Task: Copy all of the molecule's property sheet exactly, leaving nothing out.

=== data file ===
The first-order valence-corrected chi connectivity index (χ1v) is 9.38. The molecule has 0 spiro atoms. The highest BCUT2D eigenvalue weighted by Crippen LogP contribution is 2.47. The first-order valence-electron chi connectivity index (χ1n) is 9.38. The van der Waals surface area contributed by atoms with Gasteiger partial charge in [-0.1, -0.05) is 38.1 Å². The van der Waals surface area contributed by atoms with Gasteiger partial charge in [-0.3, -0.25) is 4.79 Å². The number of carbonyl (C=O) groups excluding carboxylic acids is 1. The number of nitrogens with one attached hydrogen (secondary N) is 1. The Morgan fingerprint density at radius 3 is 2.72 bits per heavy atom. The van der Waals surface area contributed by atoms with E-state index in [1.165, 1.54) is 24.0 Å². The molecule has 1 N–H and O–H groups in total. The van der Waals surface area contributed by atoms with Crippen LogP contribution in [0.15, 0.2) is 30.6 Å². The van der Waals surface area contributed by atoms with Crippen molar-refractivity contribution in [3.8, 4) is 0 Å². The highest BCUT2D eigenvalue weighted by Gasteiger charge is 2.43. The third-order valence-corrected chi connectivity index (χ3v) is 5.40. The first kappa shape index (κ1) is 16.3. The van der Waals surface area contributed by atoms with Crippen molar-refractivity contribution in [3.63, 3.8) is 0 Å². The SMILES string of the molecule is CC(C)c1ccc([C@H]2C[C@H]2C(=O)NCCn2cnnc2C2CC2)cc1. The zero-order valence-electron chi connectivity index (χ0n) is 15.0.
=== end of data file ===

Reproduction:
The first-order valence-corrected chi connectivity index (χ1v) is 9.38. The molecule has 0 spiro atoms. The highest BCUT2D eigenvalue weighted by Crippen LogP contribution is 2.47. The first-order valence-electron chi connectivity index (χ1n) is 9.38. The van der Waals surface area contributed by atoms with Gasteiger partial charge in [-0.1, -0.05) is 38.1 Å². The van der Waals surface area contributed by atoms with Gasteiger partial charge in [-0.3, -0.25) is 4.79 Å². The number of carbonyl (C=O) groups excluding carboxylic acids is 1. The number of nitrogens with one attached hydrogen (secondary N) is 1. The Morgan fingerprint density at radius 3 is 2.72 bits per heavy atom. The van der Waals surface area contributed by atoms with E-state index in [1.165, 1.54) is 24.0 Å². The molecule has 1 N–H and O–H groups in total. The van der Waals surface area contributed by atoms with Crippen LogP contribution in [0.15, 0.2) is 30.6 Å². The van der Waals surface area contributed by atoms with Crippen molar-refractivity contribution in [3.8, 4) is 0 Å². The highest BCUT2D eigenvalue weighted by Gasteiger charge is 2.43. The third-order valence-corrected chi connectivity index (χ3v) is 5.40. The first kappa shape index (κ1) is 16.3. The van der Waals surface area contributed by atoms with Crippen molar-refractivity contribution in [3.63, 3.8) is 0 Å². The SMILES string of the molecule is CC(C)c1ccc([C@H]2C[C@H]2C(=O)NCCn2cnnc2C2CC2)cc1. The zero-order valence-electron chi connectivity index (χ0n) is 15.0.